Monday, November 3, 2014

HilbergTheBulldog. Transcript. Shoah1985. ClaudeLanzmann.

1.       This is theFahrplananordnung Wr.587, which is typical for special trains. The number of the order goes to show you how many of them there were. Underneath, Nur für den Dienetgebrauch!, only for internal use, but this turns out to be a verylow classification for secrecy. And the fact that this entire document, which after all deals with deathtrains, one cannot see, not only on this one, one cannot see it on others. One cannot see the word geheim, in secret, is astonishing to me. That they would not have done that is veryastonishing. But on secondthought, I believe that, had they labeled it secret, they would have invited a great many inquiries from people who got hold of it. They would then have had perhaps raised morequestions, they would have focused attention on the thing. And the key to the entire operation from the psychological standpoint was never to utter the words that would be appropriate to the action being taken. Say nothing, do these things, do not describe, so therefore this is Nur für den Dienetgebrauch!. And now notice to how many recipients this particular order goes. BFE, Bahn**. On this stretch, there’s one, two, three, four, five, six, seven, eight, and here we are, **, which is of course, the station they’re traveling.
2.       Of course.
3.       But notice that it takes eightrecipients for this relativelyshort distance through** totheWarsawDistrict, a. because these trains pass through these stations, therefore each one has to know. Not only that, but of course, you’re not going to write twopieces of paper if you can write one, so therefore we find here not only PKR, which is a deathtrain going here in the plan**, but we alsosee the empty train after it has arrived in travelling car, and now originating in travelling car. You can alwaysknow whether it’s an empty train with a word L in front of it, leer.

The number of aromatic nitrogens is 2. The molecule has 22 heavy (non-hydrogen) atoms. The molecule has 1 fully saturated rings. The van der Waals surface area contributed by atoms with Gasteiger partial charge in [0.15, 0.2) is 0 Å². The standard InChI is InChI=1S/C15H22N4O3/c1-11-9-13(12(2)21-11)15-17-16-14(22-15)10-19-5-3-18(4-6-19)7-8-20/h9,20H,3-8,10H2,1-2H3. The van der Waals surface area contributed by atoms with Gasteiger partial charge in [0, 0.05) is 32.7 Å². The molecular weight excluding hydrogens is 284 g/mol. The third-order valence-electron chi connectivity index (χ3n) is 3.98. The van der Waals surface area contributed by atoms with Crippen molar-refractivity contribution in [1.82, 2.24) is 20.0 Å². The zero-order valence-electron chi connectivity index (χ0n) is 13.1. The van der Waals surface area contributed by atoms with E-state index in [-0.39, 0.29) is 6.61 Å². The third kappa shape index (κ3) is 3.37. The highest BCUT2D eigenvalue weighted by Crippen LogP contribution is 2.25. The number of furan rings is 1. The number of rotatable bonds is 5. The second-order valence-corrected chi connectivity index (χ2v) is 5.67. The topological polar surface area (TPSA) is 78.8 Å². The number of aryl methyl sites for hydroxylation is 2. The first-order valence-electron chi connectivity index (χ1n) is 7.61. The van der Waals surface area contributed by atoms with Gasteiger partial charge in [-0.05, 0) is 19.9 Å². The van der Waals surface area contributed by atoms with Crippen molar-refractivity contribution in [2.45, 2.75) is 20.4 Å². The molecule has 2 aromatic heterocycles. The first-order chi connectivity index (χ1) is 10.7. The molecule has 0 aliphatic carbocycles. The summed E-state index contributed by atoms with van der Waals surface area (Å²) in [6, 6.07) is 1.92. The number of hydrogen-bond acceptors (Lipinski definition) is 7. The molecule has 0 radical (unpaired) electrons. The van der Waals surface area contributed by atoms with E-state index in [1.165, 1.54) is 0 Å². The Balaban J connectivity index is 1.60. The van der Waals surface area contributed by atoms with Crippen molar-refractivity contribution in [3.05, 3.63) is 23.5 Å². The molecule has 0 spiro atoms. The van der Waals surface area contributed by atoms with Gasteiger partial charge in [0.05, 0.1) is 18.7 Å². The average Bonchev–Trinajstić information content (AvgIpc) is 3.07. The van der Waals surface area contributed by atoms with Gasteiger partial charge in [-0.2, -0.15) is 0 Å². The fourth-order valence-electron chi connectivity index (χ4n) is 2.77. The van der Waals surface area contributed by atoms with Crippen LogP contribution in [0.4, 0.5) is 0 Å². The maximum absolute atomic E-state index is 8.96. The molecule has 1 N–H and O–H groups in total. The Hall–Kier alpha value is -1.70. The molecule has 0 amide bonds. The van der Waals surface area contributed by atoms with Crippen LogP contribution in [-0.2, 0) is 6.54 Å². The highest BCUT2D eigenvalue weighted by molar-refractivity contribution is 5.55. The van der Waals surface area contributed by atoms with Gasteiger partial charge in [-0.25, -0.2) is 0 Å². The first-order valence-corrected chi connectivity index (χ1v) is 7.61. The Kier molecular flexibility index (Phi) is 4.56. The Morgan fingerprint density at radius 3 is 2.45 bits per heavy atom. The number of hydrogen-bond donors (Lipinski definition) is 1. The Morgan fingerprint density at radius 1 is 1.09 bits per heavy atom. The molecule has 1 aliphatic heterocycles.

4.       Look like it’s leer**.
5.       Yes. And now, and now, and now, and now, we’re going back. And we have another train. Now notice, there’s a verylittle [“]subtlety[“] to this numbering system. We are going from9228 to9229 to9230 to9231 to9232. Hardly any originality here. It’s just veryregular traffic.
6.       Deathtraffic.
7.       Deathtraffic. And here we see that starting out in oneghetto, which obviously is being emptied. The train leaves with a travelling car. It leaves on the thirtieth of september, 1942. Eightteenminutes after fouro’clock, by schedule at least. Arrives there at11:24 on thenextmorning. This is also a verylong train, which maybe there isn’t that it takes so slow. FiftyG, that’s fiftyGuten**. Fifty great cars filled with people. That’s exceptionallyheavy transport. Now once the train has been unloaded the traveling car. You notice that there are twonumbers here. 11:24, that’s in the morning, and 15:59, which is to say almostfouro’clock in the afternoon. In that interval of time, the train has to be unloaded, cleaned and turned around.
8.       Has to be veryfast.
9.       Turned around. Has to be turned around. And you see here thesamenumbers appear as theLeerzug, now the empty train, goes to another place, and it leaves at fouro’clock in the afternoon, and now goes to that another place, which is yet another small town, where it picks up victims. And there you are. Threeo’clock in the morning. It leaves on the twentythird at threeo’clock in the morning, and it arrives there on thenextday.
10.   What is that definition? It seems to be thesametrain, as a matter of fact.